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Title: The feasibility of using crime scene behaviour to detect versatile serial offenders: An empirical test of behavioural consistency, distinctiveness and discrimination accuracy
Authors: Tonkin, Matthew
Woodhams, J.
First Published: 27-Jun-2015
Publisher: Wiley, British Psychological Society
Citation: Legal and Criminological Psychology 2015
Abstract: Purpose To test whether geographical, temporal, and modus operandi (MO) crime scene behaviours can be used to support behavioural case linkage (BCL) with crime series that contain several different types of offence. Methods Crime scene data relating to 749 solved commercial burglaries and robberies were extracted from the databases of the Metropolitan Police Service, London, England. From these data, 2,231 linked crime pairs (containing two crimes committed by the same offender) and 273,422 unlinked crime pairs were created (two crimes committed by different offenders). Three measures of similarity were calculated for each crime pair: (1) the kilometre distance between crimes (intercrime distance [ICD]); (2) the number of days between crimes (temporal proximity [TP]); and (3) a statistical measure of similarity in MO behaviour (Jaccard's coefficient). Statistical tests of difference, binary leave-one-out logistic regression, and receiver operating characteristic analysis were used to determine whether the three measures of similarity could be used to distinguish between linked and unlinked crime pairs, some containing only burglaries (burglary pairs), some containing only robberies (robbery pairs), and some containing both burglaries and robberies (cross-crime pairs). Results Linked and unlinked crime pairs could be distinguished with a high level of accuracy (AUCs > .90), with the highest accuracy when combining ICD, TP, and Jaccard's coefficient. These findings were replicated with the burglary pairs, robbery pairs, and cross-crime pairs. Conclusions Offender behaviour is sufficiently consistent and distinctive to support the use of BCL with versatile crime series, as well as with burglary crime series and robbery crime series.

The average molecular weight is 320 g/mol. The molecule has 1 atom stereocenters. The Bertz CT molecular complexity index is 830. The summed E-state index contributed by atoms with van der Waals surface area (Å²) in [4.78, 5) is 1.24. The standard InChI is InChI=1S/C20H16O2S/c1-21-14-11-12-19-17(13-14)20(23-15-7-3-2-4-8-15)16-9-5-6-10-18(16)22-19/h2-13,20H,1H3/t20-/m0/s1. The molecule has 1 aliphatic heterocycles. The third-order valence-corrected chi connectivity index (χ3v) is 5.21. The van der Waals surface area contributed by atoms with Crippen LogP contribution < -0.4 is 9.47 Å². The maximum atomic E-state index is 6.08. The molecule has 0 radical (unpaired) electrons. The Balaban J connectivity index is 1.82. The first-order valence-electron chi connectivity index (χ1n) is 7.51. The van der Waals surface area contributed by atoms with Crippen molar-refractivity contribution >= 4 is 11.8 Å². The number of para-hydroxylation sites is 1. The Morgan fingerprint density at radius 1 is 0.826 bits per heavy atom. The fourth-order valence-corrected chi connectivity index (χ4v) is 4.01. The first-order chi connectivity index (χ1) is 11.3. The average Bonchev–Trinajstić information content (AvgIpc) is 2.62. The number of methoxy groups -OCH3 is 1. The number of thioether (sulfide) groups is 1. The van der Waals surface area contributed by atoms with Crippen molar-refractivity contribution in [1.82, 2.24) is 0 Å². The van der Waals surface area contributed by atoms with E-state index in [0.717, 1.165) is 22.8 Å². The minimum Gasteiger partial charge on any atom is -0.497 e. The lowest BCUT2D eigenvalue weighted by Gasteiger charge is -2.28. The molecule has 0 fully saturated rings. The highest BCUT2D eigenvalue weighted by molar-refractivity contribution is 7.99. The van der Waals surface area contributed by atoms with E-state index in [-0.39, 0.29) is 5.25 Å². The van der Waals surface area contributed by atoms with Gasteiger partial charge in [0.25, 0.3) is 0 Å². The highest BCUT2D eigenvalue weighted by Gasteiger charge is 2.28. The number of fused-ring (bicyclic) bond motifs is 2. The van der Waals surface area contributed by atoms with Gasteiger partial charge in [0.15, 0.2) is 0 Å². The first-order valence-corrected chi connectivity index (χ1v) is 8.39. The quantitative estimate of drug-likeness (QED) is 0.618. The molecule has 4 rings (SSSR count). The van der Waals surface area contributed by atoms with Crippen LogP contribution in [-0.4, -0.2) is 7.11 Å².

DOI Link: 10.1111/lcrp.12085
ISSN: 1355-3259
eISSN: 2044-8333
Version: Post-print
Status: Peer-reviewed
Type: Journal Article
Rights: Creative Commons “Attribution Non-Commercial No Derivatives” licence CC BY-NC-ND, further details of which can be found via the following link: Archived with reference to SHERPA/RoMEO and publisher website.
Appears in Collections:Published Articles, Dept. of Criminology

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